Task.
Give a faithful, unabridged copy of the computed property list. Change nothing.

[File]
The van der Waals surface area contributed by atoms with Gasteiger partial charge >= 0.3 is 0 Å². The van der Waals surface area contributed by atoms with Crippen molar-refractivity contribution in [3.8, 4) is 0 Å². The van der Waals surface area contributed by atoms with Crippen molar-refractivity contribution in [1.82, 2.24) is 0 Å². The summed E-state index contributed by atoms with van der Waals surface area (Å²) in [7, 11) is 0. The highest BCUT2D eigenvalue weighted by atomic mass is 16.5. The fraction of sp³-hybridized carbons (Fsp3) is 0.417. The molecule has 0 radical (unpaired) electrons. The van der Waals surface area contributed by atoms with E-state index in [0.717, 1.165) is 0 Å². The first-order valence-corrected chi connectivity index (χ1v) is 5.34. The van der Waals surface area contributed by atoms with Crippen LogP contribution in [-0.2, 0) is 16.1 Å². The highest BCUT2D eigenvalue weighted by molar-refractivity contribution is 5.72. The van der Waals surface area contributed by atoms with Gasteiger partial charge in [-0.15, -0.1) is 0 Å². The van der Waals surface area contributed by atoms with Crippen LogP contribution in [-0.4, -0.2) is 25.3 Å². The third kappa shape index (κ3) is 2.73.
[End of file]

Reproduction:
The van der Waals surface area contributed by atoms with Gasteiger partial charge >= 0.3 is 0 Å². The van der Waals surface area contributed by atoms with Crippen molar-refractivity contribution in [3.8, 4) is 0 Å². The van der Waals surface area contributed by atoms with Crippen molar-refractivity contribution in [1.82, 2.24) is 0 Å². The summed E-state index contributed by atoms with van der Waals surface area (Å²) in [7, 11) is 0. The highest BCUT2D eigenvalue weighted by atomic mass is 16.5. The fraction of sp³-hybridized carbons (Fsp3) is 0.417. The molecule has 0 radical (unpaired) electrons. The van der Waals surface area contributed by atoms with E-state index in [0.717, 1.165) is 0 Å². The first-order valence-corrected chi connectivity index (χ1v) is 5.34. The van der Waals surface area contributed by atoms with Crippen LogP contribution in [-0.2, 0) is 16.1 Å². The highest BCUT2D eigenvalue weighted by molar-refractivity contribution is 5.72. The van der Waals surface area contributed by atoms with Gasteiger partial charge in [-0.15, -0.1) is 0 Å². The van der Waals surface area contributed by atoms with Crippen LogP contribution in [-0.4, -0.2) is 25.3 Å². The third kappa shape index (κ3) is 2.73.